curl -s -k -H "fromVersion: 123" --url https://localhost:5001/trainingsession/sync

The answer will be something like this:

{
  "Metadata": {
    "Sync": {
      "Version": 201,
      "Type": "Diff"
    }
  },
  "Data": [
    {
      "$operation": "U",
      "Id": 11,
      "RecordedOn": "2019-10-26T18:24:32-08:00",
      "Type": "Run",
      "Steps": 4346,
      "Distance": 4562,
      ...
    },
    {
      "$operation": "I",
      "Id": 67,
      "RecordedOn": "2019-10-28T17:19:47-08:00",
      "Type": "Run",
      "Steps": 4866,
      "Distance": 4671,
      ...
    }
  ]
}

The server is sending us only a Diff data set, which contains all the changes we need to apply locally, to move the version we have, 123, to become the same as the current data, which is represented by the new version number, 201.

Within the Data section, there is a new element, $operation, that tell us if that data must be Inserted, Updated, or Deleted, so that, if we’ll apply all changes to local data (version 123) it will become the same as the current data on server (version 201).

It’s up to us to apply the received data, with the specified operations, to our local data set, as how those changes will be applied depends on the technology we decided to use to store our data locally.

Wouldn’t it be nice…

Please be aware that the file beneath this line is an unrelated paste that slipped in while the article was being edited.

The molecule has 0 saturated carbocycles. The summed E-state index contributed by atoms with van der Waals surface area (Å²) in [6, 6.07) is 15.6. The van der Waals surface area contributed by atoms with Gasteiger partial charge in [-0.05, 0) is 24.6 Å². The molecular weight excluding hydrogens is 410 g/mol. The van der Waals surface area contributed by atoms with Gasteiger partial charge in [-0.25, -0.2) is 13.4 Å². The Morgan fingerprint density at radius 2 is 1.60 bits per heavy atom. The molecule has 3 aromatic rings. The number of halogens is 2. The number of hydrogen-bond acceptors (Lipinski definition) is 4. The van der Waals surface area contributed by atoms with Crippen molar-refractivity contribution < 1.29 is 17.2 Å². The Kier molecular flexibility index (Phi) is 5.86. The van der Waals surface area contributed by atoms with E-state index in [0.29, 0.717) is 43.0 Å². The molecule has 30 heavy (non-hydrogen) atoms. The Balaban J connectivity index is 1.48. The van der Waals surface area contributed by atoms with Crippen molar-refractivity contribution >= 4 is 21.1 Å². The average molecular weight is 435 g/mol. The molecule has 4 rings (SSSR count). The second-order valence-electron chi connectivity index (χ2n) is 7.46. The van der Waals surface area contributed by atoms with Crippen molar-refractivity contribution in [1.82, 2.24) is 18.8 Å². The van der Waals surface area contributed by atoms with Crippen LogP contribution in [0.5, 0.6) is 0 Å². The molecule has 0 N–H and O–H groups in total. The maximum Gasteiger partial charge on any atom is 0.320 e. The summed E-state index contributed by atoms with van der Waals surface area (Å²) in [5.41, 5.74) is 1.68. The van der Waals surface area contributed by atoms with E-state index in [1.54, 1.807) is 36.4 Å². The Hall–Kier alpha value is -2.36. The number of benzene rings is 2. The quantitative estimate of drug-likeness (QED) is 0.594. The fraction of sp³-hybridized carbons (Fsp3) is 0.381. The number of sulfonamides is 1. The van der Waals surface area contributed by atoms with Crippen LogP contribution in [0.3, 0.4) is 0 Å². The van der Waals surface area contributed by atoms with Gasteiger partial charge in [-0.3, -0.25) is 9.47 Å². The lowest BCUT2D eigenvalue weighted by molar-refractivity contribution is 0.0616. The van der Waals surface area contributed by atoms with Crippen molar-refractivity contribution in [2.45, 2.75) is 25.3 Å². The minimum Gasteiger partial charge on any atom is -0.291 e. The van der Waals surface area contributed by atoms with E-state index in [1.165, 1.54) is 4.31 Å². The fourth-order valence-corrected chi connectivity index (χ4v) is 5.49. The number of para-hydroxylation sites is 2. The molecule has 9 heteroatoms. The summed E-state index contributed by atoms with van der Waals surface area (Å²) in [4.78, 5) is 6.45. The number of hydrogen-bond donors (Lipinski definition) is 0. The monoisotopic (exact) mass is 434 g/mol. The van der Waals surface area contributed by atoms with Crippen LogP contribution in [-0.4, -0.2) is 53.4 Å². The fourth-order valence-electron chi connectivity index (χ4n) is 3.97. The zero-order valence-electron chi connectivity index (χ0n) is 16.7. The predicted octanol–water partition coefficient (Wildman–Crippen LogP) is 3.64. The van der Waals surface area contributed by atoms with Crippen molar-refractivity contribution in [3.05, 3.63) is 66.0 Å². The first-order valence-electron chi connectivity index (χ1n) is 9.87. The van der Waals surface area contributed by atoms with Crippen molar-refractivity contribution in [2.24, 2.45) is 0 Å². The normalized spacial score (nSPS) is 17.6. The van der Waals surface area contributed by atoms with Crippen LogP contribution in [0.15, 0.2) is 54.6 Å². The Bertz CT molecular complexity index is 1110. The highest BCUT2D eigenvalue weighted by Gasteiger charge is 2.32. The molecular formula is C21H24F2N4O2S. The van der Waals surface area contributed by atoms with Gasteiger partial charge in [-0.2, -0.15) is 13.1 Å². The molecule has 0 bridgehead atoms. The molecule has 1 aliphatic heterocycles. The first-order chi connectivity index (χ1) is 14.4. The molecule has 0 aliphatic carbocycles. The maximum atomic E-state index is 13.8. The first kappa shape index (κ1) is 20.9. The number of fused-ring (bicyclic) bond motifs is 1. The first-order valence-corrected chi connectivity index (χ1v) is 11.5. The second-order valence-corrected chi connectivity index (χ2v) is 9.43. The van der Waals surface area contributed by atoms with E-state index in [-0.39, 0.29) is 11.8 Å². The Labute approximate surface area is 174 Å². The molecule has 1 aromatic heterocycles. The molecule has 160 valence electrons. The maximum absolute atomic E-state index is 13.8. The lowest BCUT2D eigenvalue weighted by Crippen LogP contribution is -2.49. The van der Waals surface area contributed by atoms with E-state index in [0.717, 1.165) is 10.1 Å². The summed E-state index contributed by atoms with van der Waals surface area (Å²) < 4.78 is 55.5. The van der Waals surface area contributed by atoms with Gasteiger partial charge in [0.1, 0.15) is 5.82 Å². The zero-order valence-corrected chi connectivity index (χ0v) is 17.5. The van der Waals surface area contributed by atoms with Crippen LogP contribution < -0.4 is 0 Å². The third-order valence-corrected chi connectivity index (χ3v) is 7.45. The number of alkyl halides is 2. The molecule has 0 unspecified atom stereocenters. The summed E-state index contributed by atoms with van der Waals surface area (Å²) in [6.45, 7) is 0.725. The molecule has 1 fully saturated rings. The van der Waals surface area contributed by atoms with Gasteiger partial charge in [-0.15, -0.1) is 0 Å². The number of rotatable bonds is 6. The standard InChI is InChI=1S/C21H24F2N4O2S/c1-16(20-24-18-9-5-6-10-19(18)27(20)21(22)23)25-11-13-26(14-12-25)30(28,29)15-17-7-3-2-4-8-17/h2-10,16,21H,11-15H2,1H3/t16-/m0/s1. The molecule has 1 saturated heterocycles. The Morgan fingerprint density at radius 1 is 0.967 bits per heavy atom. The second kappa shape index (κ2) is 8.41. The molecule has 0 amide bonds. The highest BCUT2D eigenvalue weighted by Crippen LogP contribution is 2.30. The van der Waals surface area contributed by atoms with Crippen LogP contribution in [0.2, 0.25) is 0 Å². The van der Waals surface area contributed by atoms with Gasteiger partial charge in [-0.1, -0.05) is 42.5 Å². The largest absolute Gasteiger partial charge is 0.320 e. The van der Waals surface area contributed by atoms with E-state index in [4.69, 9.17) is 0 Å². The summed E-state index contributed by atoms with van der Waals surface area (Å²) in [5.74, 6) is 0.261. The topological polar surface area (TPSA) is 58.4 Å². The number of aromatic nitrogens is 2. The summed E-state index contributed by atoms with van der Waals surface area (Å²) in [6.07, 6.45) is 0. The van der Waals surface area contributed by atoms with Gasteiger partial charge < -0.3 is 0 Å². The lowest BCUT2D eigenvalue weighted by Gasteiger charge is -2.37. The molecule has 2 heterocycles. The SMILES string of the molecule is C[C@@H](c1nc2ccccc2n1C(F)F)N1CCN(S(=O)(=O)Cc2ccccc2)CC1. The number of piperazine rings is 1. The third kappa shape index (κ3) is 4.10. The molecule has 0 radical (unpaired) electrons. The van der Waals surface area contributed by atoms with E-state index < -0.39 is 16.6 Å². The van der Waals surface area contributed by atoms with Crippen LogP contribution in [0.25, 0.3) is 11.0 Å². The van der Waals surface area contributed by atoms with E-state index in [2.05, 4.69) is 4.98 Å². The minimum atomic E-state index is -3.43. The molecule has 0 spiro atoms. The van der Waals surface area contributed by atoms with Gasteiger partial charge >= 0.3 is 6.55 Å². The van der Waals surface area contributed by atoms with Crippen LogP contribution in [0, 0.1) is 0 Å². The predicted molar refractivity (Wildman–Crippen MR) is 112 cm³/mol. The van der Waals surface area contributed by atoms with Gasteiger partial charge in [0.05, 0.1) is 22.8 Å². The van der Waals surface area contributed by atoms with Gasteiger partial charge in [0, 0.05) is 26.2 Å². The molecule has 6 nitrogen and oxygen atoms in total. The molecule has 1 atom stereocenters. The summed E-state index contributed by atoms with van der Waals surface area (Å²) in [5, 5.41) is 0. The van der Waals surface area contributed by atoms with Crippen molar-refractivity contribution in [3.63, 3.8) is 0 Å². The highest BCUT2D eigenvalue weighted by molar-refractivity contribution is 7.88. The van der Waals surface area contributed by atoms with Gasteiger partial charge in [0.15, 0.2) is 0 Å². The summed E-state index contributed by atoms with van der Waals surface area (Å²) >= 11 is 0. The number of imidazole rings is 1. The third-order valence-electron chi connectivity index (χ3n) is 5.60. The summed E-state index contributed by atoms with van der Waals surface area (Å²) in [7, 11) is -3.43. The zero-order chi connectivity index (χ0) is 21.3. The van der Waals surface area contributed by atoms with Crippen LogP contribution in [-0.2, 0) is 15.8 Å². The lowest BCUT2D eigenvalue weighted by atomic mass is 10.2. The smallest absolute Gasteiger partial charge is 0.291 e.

…if the generation of the JSON, the decision if a row must be inserted, updated or delete, can be done by the database for us? We just pass the starting version to the database, which it will check the difference against the current version and…well, done.

Yes, it would be nice. No, better, it would be *amazing*…because figuring out what are the changes to be sent to each different user/device is really not a simple task.

Let me explain why with a simple example: for UserA/Device1, it might be that some data doesn’t even need to be sent at all, because, since its last sync, that data was inserted and then deleted, so there is no point in sending it at all. But maybe for UserA/Device2 things are different. Let’s say it was synced after the insert but before the subsequent delete of the same document…as you can guess, UserA/Device2 only needs to be acknowledged of the delete operation.